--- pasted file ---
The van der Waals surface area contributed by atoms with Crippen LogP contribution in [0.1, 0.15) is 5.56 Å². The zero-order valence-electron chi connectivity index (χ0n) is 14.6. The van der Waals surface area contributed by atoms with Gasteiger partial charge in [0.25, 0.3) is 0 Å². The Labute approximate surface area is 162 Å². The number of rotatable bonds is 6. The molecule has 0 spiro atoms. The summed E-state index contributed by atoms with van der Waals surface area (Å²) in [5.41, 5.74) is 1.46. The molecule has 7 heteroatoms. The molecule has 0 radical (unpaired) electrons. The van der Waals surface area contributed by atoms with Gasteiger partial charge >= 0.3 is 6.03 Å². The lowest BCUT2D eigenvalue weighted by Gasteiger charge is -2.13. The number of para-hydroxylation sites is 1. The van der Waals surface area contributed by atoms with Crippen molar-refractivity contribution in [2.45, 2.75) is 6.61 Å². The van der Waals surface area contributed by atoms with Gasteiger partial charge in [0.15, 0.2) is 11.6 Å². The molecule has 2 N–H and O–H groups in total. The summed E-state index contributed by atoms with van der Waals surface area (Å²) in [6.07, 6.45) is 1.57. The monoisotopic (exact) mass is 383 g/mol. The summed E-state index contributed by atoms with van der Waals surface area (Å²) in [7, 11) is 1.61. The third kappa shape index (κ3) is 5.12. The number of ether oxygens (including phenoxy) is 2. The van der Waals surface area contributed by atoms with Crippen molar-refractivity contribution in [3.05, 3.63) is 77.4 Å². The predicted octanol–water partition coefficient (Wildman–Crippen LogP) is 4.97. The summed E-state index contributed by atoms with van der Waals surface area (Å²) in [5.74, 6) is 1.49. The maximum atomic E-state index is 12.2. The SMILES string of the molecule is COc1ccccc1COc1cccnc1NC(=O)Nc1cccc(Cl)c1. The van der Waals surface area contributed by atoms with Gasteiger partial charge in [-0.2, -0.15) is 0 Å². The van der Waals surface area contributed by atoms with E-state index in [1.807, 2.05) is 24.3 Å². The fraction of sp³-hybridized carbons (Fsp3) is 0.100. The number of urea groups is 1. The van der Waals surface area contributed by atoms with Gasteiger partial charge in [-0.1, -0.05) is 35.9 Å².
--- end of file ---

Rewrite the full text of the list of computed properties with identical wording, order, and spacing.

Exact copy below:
The van der Waals surface area contributed by atoms with Crippen LogP contribution in [0.1, 0.15) is 5.56 Å². The zero-order valence-electron chi connectivity index (χ0n) is 14.6. The van der Waals surface area contributed by atoms with Gasteiger partial charge in [0.25, 0.3) is 0 Å². The Labute approximate surface area is 162 Å². The number of rotatable bonds is 6. The molecule has 0 spiro atoms. The summed E-state index contributed by atoms with van der Waals surface area (Å²) in [5.41, 5.74) is 1.46. The molecule has 7 heteroatoms. The molecule has 0 radical (unpaired) electrons. The van der Waals surface area contributed by atoms with Gasteiger partial charge >= 0.3 is 6.03 Å². The lowest BCUT2D eigenvalue weighted by Gasteiger charge is -2.13. The number of para-hydroxylation sites is 1. The van der Waals surface area contributed by atoms with Crippen molar-refractivity contribution in [2.45, 2.75) is 6.61 Å². The van der Waals surface area contributed by atoms with Gasteiger partial charge in [0.15, 0.2) is 11.6 Å². The molecule has 2 N–H and O–H groups in total. The summed E-state index contributed by atoms with van der Waals surface area (Å²) in [6.07, 6.45) is 1.57. The monoisotopic (exact) mass is 383 g/mol. The summed E-state index contributed by atoms with van der Waals surface area (Å²) in [7, 11) is 1.61. The third kappa shape index (κ3) is 5.12. The number of ether oxygens (including phenoxy) is 2. The van der Waals surface area contributed by atoms with Crippen molar-refractivity contribution in [3.05, 3.63) is 77.4 Å². The predicted octanol–water partition coefficient (Wildman–Crippen LogP) is 4.97. The summed E-state index contributed by atoms with van der Waals surface area (Å²) in [5.74, 6) is 1.49. The maximum atomic E-state index is 12.2. The SMILES string of the molecule is COc1ccccc1COc1cccnc1NC(=O)Nc1cccc(Cl)c1. The van der Waals surface area contributed by atoms with Gasteiger partial charge in [-0.2, -0.15) is 0 Å². The van der Waals surface area contributed by atoms with E-state index in [1.807, 2.05) is 24.3 Å². The fraction of sp³-hybridized carbons (Fsp3) is 0.100. The number of urea groups is 1. The van der Waals surface area contributed by atoms with Gasteiger partial charge in [-0.1, -0.05) is 35.9 Å².